Dust Storm in the Taklimakan Desert

Dust Storm in the Taklimakan Desert

Dust continued stirring in the Taklimakan Desert in early March 2011. The Moderate Resolution Imaging Spectroradiometer (MODIS) on NASA’s Aqua satellite captured this natural-color image on March 2, 2011.

Along the southern rim of the Tarim Basin, which the Taklimakan Desert fills, thick dust completely obscures the desert floor. Clouds hover over the dust, some of them casting shadows onto the sea of tan and beige below. Along the northern edge of the desert, skies appear clearer.

Situated between the mountain ranges of the Tien Shan (or Tian Shan) in the north, and the Kunlun Shan in the south, the Taklimakan Desert is China’s biggest, hottest, driest desert. Isolated from the effects of the Asian monsoon and Arctic storms, the desert receives little water. Lacking drainage for the water it does receive, the desert has accumulated large quantities of salt. Most of the Taklimakan is covered by mobile sand dunes.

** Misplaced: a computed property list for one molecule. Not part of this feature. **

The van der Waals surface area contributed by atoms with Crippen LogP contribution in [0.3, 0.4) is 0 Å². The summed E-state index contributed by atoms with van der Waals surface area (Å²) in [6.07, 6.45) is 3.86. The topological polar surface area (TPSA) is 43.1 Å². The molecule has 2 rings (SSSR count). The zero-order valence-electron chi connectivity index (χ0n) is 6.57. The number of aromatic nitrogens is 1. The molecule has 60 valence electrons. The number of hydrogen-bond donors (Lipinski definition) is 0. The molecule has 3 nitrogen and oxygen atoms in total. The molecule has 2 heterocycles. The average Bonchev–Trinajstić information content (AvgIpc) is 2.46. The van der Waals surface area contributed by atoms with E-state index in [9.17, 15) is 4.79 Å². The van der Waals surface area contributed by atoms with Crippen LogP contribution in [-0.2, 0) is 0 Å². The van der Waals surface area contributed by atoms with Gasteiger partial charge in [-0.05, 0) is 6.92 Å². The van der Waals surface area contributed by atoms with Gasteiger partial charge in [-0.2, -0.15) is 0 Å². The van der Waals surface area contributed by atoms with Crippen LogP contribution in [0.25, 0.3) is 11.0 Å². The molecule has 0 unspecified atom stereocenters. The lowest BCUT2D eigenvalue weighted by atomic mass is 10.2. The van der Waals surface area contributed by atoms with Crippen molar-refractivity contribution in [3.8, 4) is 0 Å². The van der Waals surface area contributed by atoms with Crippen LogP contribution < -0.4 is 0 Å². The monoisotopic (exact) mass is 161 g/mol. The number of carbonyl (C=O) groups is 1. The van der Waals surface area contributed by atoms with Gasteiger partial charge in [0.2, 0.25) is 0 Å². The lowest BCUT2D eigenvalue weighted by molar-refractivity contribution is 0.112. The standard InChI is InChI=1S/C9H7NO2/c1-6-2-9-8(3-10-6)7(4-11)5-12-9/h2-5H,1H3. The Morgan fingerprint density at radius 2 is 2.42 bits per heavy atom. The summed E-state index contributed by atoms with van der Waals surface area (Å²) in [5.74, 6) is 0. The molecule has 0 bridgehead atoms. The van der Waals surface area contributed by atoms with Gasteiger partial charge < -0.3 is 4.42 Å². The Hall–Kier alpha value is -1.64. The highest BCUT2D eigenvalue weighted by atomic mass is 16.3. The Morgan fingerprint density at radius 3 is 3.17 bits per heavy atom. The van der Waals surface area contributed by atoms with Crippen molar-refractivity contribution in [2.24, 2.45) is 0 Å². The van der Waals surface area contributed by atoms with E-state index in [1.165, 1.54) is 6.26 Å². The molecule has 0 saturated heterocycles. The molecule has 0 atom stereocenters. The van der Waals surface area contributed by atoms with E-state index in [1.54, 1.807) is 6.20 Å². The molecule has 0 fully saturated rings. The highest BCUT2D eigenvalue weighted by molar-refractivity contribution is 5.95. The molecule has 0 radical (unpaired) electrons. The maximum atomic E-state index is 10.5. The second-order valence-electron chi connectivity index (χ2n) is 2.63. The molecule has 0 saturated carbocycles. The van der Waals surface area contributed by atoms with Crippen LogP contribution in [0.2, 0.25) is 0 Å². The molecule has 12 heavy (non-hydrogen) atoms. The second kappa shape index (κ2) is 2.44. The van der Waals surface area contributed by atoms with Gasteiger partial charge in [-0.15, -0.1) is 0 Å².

1. References

  2. World Wildlife Fund, McGinley, M. (2007). Taklimakan Desert. Encyclopedia of Earth. Accessed March 2, 2011.

Images & Animations


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  • Data Date:

    March 2, 2011
  • Visualization Date:

    March 2, 2011
  • Sensor(s):

    Aqua - MODIS


NASA - National Aeronautics and Space Administration